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Burt Reynolds has cultivated the image of being a man's man, with a film career so diverse and bad-assed that even animated super spies look up to him as a symbol of virility and action. Part of the reason he's so revered as a legend is because of his commitment to his craft, which sometimes included doing his own stunts. Nowhere was this clearer than in his performance in the thriller Deliverance, and Reynolds' biggest impersonator, Norm MacDonald, recounted an interesting story that involved a waterfall, some rough rapids, and total nudity.
Burt Reynolds apparently used to do his own stunts, and a scene calling for a ride over a waterfall in Deliverance put him at odds with director John Frankenheimer. The argument for Reynolds to do the stunt was recounted by MacDonald during his interview on The Howard Stern Show, and the basic gist involves Reynolds' ego not allowing a stuntman or a dummy to take his place on the 25 ft. plunge. The back and forth between director and actor was recounted as follows:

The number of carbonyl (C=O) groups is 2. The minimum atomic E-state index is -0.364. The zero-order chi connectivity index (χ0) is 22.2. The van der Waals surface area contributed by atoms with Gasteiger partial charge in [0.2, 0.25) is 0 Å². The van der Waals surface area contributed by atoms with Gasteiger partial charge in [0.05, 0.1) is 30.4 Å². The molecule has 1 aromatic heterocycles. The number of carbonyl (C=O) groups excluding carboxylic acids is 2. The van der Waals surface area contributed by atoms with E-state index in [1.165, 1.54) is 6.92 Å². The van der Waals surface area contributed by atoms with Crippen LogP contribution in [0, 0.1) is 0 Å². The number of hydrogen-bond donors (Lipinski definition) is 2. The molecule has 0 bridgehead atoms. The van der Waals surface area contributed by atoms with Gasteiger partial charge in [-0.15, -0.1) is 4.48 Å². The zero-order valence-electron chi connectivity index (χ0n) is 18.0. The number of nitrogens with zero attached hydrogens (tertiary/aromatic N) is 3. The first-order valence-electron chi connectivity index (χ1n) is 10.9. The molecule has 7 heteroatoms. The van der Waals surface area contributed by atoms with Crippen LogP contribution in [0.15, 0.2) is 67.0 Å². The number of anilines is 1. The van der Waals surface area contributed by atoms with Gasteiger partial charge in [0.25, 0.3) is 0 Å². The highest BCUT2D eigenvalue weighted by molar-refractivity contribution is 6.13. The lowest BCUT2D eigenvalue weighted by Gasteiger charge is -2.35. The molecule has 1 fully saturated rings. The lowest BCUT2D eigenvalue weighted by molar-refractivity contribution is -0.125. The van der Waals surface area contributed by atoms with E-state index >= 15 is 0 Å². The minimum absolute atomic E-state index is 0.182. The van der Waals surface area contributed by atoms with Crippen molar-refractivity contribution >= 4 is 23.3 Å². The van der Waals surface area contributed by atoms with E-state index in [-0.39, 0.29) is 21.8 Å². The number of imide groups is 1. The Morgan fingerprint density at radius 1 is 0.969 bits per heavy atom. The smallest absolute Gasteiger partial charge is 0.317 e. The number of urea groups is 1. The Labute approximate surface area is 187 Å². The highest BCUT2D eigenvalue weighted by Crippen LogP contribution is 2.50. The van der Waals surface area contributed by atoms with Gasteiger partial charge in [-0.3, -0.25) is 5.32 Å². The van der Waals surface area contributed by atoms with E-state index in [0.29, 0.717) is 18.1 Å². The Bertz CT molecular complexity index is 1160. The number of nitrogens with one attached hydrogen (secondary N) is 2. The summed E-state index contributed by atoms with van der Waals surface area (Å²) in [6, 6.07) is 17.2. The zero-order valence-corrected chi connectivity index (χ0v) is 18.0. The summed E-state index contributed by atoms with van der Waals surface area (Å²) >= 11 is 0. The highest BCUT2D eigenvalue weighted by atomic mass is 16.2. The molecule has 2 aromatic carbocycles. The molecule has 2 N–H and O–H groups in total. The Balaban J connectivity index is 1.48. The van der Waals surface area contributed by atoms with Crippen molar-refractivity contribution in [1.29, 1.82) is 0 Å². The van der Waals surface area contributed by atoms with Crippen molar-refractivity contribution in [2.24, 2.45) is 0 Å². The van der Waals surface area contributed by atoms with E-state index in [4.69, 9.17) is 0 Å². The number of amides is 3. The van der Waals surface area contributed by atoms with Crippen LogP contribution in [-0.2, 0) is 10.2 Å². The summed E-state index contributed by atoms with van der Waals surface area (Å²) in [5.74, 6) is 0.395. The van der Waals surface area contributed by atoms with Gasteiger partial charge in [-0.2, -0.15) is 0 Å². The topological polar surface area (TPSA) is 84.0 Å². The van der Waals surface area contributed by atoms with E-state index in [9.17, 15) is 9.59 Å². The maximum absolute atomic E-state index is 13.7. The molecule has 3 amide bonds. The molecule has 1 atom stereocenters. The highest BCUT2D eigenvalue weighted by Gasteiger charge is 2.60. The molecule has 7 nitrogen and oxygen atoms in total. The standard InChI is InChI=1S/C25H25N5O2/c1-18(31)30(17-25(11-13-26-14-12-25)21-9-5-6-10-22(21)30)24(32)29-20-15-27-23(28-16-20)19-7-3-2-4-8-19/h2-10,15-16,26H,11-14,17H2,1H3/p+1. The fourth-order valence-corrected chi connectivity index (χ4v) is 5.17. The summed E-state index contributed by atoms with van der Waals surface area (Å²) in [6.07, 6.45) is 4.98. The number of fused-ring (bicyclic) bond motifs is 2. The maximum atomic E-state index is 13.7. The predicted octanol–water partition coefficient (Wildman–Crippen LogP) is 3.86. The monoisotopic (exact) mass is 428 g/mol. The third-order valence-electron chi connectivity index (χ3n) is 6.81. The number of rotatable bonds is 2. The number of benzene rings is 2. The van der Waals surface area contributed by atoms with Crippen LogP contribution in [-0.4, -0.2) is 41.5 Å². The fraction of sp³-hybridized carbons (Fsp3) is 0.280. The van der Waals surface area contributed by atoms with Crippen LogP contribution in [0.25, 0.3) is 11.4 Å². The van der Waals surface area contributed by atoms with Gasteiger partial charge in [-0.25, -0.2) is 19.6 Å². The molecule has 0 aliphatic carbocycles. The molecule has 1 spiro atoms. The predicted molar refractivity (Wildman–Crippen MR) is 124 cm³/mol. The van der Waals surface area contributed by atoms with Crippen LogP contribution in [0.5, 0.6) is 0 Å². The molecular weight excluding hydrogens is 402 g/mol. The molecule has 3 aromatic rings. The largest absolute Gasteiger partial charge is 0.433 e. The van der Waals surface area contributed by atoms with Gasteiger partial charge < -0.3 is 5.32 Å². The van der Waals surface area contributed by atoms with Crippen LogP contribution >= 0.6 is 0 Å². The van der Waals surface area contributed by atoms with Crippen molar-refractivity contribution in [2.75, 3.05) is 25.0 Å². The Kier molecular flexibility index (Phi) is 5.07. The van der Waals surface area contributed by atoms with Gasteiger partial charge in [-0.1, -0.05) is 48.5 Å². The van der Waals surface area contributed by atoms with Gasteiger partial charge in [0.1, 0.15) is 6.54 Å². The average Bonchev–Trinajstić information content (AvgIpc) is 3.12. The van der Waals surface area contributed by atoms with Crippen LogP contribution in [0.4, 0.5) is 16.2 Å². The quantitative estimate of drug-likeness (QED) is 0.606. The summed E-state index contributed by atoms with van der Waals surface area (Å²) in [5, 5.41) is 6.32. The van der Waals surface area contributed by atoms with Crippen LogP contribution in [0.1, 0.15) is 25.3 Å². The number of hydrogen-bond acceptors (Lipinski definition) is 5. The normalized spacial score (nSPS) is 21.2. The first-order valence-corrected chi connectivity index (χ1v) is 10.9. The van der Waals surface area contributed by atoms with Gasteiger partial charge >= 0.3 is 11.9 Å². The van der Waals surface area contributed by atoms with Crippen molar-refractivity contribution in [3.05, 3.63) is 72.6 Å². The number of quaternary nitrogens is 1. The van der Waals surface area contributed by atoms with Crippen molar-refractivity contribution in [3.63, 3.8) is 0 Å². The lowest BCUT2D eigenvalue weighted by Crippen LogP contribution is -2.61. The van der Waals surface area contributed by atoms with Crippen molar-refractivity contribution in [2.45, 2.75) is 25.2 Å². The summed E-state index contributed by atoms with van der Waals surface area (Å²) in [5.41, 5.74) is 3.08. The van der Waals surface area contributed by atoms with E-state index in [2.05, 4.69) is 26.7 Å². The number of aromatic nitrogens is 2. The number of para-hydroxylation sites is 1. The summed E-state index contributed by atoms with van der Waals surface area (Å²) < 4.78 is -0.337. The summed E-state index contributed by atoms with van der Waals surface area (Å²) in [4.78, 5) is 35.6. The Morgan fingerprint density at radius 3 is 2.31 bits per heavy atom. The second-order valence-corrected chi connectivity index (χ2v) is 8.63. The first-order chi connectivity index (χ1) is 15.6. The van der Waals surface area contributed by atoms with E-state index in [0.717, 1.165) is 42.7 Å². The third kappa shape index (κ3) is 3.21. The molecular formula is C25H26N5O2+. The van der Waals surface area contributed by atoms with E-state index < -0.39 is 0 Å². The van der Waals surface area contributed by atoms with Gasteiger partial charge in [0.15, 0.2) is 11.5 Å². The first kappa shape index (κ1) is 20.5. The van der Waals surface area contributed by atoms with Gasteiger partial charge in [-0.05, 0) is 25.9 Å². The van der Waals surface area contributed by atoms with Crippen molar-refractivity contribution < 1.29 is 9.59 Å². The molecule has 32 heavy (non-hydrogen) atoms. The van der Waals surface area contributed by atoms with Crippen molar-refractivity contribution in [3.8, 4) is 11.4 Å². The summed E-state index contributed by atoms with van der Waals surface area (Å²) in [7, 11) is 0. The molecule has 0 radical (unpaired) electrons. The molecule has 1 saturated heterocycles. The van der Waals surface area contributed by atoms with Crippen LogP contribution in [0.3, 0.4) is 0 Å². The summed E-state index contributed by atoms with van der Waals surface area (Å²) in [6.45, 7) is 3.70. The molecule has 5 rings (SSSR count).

With an actual waterfall in play, and the young Burt Reynolds still in the thick of his career, you can pretty much feel how nervous John Frankenheimer was to use one of Hollywood's bigger stars in such a harrowing stunt. If anything had gone wrong, Reynolds could have left behind a production without a leading man, as well as a grieving compliment of family and friends. Yet while using a stunt dummy is the more practical way to get things done, it didn't sound like it'd look like the real thing to the Smokey and The Bandit actor.
Of course, knowing the type of man Burt Reynolds was in the 1970's, he wasn't going to let the director win out on the fight. Sure enough, Reynolds went to bat for his right to get into a canoe, and ride it out down the waterfall scene you see in the film today. Unfortunately for him, that hubris cost him a trip to the emergency room, as after executing the stunt in question, Reynolds was a little more worse for the wear. Norm MacDonald continued with the story about the infamous stunt, as he recounted Burt Reynolds' retelling of the aftermath thusly:
Needless to say, Burt Reynolds emerged with some injuries, but nothing some rest and recuperation couldn't handle. While the shot really didn't benefit from his death defying stunt work, Reynolds did walk away with one more story to tell people as a charming example of his nerves of steel. Which, by proxy, gives Norm MacDonald further grist to fuel his mill of Burt Reynolds impressions, which lead to interviews like the one we've just discussed.
If you're interested in more Burt Reynolds' history, told by the man himself, then you can pick up a copy of his autobiography, But Enough About Me, which is currently available.